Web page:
Name: Keith Vaughan
Lived: 1912 – 1977
Title: Burning Fields
Catalogue number: 2937
Image Height/Width: 480 x 380mm
Purchased with grant aid from the Art Fund, the Victoria & Albert Museum Purchase Fund and the National Heritage Lottery Fund
Until the practice was banned in 1993, arable farmers in East Anglia used to burn straw and stubble after harvest. Keith Vaughan’s home at Toppesfield was surrounded by farmland, so this would have been an annual sight for the artist.
Keith Vaughan knew the East Anglian landscape well before he settled in Toppesfield, Essex in 1964, with his partner Ramsey McClure. From the 1930s onwards he had travelled all over Suffolk and adjoining counties seeking out subjects for his painting and he was painting barns and other farm buildings in the rural landscape at the time. These pastoral subjects continued to attract him into the 1960s and early 1970s after he had moved to Toppesfield.
In this painting, we see familiar abstract images of a burning stubble field, something not now witnessed in the countryside. Despite the abstraction the form and structure are clearly evident and even though there are no discernible human figures in this picture, Vaughan was keen to illustrate the intervention of man in the landscape. Similar depictions of colourful forms and structures in the landscape are seen in other works by Vaughan at the Fry Art Gallery, such as Troy Farm and Harrow Hill III.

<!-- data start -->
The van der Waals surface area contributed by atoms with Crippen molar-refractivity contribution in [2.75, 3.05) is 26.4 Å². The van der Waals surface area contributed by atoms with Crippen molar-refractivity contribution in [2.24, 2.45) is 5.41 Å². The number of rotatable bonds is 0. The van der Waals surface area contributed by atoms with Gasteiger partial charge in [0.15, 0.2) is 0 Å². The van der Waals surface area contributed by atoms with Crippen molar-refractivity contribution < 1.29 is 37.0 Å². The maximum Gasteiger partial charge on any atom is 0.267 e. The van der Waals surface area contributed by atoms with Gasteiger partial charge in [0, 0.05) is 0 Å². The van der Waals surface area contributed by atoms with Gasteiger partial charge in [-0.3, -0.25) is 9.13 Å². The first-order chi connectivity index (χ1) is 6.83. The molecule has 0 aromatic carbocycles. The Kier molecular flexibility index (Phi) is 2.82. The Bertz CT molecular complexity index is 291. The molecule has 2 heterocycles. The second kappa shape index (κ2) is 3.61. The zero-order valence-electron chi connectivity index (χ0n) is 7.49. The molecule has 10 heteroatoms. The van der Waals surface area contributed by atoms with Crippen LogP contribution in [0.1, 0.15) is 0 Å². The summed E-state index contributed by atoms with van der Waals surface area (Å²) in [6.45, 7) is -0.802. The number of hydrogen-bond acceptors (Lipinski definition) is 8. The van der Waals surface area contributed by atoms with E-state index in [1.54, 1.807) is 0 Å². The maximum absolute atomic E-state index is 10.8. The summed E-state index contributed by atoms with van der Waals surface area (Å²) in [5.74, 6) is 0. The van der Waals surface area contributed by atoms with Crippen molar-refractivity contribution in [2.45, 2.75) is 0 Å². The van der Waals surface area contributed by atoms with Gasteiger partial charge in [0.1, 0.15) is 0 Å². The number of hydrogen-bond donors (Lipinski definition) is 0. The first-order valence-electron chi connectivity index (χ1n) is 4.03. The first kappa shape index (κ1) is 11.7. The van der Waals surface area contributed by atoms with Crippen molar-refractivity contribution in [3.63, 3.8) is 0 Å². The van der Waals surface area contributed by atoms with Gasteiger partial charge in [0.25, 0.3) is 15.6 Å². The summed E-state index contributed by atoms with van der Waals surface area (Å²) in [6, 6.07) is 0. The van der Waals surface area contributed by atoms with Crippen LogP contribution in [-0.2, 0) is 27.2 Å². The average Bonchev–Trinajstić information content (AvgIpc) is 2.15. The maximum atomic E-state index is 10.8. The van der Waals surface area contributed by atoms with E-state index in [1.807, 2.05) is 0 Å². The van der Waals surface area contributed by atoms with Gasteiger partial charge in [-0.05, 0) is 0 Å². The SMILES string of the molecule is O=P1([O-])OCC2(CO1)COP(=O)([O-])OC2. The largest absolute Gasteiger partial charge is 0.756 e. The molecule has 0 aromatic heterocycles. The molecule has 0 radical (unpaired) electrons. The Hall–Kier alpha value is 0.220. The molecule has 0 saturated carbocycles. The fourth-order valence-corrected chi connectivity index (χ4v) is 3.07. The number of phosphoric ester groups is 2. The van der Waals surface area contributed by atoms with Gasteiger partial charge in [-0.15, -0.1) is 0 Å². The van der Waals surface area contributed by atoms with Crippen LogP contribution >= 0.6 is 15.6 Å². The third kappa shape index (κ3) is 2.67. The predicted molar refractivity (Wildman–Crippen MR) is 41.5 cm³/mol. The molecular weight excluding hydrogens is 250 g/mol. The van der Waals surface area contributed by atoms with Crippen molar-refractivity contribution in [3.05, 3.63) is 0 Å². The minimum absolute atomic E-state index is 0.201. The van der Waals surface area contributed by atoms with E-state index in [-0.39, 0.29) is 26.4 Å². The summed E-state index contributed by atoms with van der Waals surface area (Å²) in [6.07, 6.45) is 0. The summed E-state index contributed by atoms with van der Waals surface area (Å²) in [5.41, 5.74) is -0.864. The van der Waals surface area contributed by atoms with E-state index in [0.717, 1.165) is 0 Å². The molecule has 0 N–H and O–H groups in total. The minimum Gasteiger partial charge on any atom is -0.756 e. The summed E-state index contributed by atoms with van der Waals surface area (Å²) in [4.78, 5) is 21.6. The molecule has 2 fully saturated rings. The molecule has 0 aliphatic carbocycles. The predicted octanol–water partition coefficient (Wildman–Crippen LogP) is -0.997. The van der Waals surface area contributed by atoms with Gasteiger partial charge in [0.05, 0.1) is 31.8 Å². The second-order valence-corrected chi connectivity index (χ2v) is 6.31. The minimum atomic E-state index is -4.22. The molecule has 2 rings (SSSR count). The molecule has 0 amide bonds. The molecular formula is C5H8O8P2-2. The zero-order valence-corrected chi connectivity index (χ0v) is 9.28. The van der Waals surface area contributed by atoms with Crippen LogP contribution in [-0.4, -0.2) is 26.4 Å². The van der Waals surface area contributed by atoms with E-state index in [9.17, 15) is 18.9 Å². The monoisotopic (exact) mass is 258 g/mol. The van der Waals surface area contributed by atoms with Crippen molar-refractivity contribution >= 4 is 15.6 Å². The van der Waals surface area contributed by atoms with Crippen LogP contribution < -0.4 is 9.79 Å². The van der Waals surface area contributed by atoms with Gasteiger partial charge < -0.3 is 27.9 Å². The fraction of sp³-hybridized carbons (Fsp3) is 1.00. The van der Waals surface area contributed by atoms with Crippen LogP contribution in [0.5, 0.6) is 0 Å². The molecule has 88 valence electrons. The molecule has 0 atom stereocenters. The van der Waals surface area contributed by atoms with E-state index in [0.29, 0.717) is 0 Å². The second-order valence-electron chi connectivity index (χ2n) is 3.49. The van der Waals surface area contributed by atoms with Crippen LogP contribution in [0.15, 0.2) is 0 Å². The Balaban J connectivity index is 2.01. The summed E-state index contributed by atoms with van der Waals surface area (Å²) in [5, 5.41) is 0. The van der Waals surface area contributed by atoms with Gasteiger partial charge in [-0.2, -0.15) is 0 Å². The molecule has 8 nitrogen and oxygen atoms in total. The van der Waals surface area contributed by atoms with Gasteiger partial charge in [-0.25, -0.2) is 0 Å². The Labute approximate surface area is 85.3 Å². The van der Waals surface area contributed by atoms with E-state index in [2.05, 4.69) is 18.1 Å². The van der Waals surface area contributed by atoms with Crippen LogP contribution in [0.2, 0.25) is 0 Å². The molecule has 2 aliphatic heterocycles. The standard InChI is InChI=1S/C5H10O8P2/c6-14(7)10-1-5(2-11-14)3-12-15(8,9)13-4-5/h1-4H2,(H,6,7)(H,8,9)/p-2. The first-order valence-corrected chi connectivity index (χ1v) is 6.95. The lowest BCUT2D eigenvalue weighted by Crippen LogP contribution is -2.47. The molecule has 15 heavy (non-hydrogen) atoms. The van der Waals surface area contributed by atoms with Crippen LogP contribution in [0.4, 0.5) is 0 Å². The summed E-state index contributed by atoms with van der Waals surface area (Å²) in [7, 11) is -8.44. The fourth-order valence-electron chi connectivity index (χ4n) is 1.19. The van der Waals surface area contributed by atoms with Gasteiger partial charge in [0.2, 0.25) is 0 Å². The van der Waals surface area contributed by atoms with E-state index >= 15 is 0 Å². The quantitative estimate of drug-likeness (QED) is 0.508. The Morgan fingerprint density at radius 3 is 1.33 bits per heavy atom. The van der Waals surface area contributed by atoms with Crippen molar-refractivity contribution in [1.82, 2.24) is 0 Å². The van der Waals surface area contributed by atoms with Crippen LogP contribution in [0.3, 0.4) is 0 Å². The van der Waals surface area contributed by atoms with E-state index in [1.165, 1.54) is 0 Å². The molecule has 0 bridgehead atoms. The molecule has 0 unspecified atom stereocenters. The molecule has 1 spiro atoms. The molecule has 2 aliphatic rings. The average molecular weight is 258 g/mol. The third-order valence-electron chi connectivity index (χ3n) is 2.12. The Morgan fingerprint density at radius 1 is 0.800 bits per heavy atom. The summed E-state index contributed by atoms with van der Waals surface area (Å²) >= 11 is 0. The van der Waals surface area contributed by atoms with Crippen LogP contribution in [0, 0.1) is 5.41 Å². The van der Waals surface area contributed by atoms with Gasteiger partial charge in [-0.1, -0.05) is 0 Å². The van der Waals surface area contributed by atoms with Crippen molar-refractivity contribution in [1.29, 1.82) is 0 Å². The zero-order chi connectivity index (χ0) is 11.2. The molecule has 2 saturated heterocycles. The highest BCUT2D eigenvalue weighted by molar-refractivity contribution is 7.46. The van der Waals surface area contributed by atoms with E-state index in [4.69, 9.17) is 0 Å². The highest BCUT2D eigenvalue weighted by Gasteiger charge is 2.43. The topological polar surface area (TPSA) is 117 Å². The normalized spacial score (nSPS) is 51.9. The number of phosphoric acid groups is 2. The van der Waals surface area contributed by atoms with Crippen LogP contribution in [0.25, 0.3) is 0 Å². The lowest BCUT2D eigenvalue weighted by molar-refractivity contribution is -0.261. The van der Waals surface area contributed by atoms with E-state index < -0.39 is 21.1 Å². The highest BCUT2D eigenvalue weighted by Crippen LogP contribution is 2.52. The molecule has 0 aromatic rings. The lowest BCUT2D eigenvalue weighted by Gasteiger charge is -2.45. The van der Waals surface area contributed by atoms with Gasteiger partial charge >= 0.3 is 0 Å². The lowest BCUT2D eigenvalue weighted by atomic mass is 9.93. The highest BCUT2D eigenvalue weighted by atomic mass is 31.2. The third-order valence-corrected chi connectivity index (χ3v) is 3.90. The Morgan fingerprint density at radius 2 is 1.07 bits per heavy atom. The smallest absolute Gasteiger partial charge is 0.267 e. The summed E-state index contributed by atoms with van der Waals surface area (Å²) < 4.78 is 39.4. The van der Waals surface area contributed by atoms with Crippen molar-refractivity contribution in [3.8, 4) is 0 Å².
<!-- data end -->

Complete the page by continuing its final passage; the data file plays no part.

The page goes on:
Even though Vaughan had no formal art training, he became a significant player in the British post war art world. He counted many of his friends among the Neo Romantic artists at the time, such as Graham Sutherland and John Minton. His art was heavily influenced by his sexuality and he is best known for his work which centres around the male nude in the landscape. As he got older his work became increasingly abstract.